As a child, youth worker Kevin Chia found himself shielding his mother from beatings from his father.
His father, who was involved with gangs and jailed repeatedly for drug offences, often returned home drunk and would beat up his wife over money. When Mr Chia tried to shield his mother, his father would hit him too.
"It was a very repetitive cycle… he would drink, do drugs, and then come back home and fight with mum," said Mr Chia, 33, who has a younger brother.
A nasty fight one night between his parents led a then 14-year-old Mr Chia to call the cops on his father, a former hotel chef.
His parents separated, and his mother obtained a restraining order against his father.
The turmoil at home led him to become "unmotivated in life", said Mr Chia. Although he did well academically, scoring above 240 for his Primary School Leaving Examination, he fell in with the wrong crowd, played truant and shoplifted.
But it changed when he started attending church on his own at 14, and found mentors there.
Things at home also got better two years later when his parents got back together. The staff at his church mediated between his parents and helped Mr Chia's father to change for the better. Mr Chia's father subsequently found his faith in Christianity again and was inspired to turn his life around.
PASSION AND RESILIENCE
Given the adversity and difficulties in his life, he could have easily thrown in the towel and done something else... but he didn't.
MS YEO BEE LIAN, Trybe's assistant director, on Mr Kevin Chia's work with troubled youth and how he always goes the extra mile to help them.
MAKING RIGHT CHOICES
It is possible to have a life of your own, and to live a life you can be proud of. Whatever you're faced with, there's always an option to do the right thing.
MR KEVIN CHIA, on the possibility for "problem kids" to reinvent themselves.
His mother, an accountant, rented a food stall at Tekka Market for his father to sell zi char, and for the first time in Mr Chia's memory, his father held down a stable job and could help with the family's finances, he said.
However, when Mr Chia turned 19, there was yet another twist in his life. His mother called him while he was at a church camp one day to tell him that his father was coughing up blood. They later found out that his father had late-stage lung cancer, and he ended up battling the disease for five years.
When his father died of the disease in 2010, it hit Mr Chia hard. "I was very devastated, by then I had grown to love him already... but I didn't know how to tell it to him," said Mr Chia, then a second-year economics student at the Singapore Institute of Management.
To make matters worse, Mr Chia found out his mother was struggling to cope with debt from his father's cancer treatment. His father's health insurance had lapsed while he was in jail.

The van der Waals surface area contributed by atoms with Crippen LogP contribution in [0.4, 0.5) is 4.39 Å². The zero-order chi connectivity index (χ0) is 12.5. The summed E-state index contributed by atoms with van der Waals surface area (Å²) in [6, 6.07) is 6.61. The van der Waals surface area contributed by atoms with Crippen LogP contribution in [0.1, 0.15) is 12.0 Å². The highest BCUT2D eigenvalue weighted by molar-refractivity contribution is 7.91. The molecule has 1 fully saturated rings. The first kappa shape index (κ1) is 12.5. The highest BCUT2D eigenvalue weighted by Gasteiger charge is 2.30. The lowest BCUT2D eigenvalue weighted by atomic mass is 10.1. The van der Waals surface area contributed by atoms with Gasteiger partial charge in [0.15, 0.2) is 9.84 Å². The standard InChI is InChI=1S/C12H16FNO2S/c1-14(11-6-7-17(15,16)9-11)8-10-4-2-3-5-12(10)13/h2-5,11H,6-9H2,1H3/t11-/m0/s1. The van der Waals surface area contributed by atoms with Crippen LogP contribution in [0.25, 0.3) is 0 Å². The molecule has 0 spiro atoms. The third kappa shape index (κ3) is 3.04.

Mr Chia decided to stop school to work to ease the burden on his mother. "It was very difficult for me to be the man of the household, which was the unspoken expectation… many times, I felt like I was deprived of being a normal teenager, but I just had to do it," said Mr Chia.
At the same time, the bachelor found himself driven to lead a meaningful life. "After dad's death, I tried to take life more seriously... I wanted to do something more."
He decided to dedicate himself to the social service sector, first working at a Christian organisation for youth, then another charity which helps the homeless.
Mr Chia now oversees juvenile delinquents at the Singapore Boys' Hostel as a youth worker with Trybe, an organisation that helps troubled youth.
Trybe's assistant director, Ms Yeo Bee Lian, said Mr Chia is a very passionate worker who is always willing to go the extra mile for young people and his colleagues.
She added that she particularly admires his resilience in life. "Given the adversity and difficulties in his life, he could have easily thrown in the towel and done something else... but he didn't," said Ms Yeo.
Today, Mr Chia said he sees himself in many of his young charges, who have just as complicated family backgrounds and histories.
"Our youth are just like me, I'm just lucky that I never got into any legal issues, I was never caught," said Mr Chia, who had got into fights in his late teens.
But the people around him never gave up hope on him, said Mr Chia, including his church's pastors who watched out for him.
Mr Chia noted many social workers too were concerned about him and his family. "We were hot property, everyone wanted to work on our case," he said jokingly.
Today, things are looking up for his family. Their debts have mostly been paid off now, and his mother and him live comfortably in a four-room housing board flat, said Mr Chia. His 30-year-old brother works as a chef in China.
"We laugh and say that when we eat at restaurants now, we can order without first looking at the prices," he added.
Mr Chia has gone back to school, and is doing a part-time bachelor's degree in social work at the Singapore University of Social Sciences.
He said his story shows that it is possible for "problem kids" to reinvent themselves. "It is possible to have a life of your own, and to live a life you can be proud of.
"Whatever you're faced with, there's always an option to do the right thing."
Know of a Singaporean aged 35 or below who has shown grit amid life's adversities? E-mail us at firstname.lastname@example.org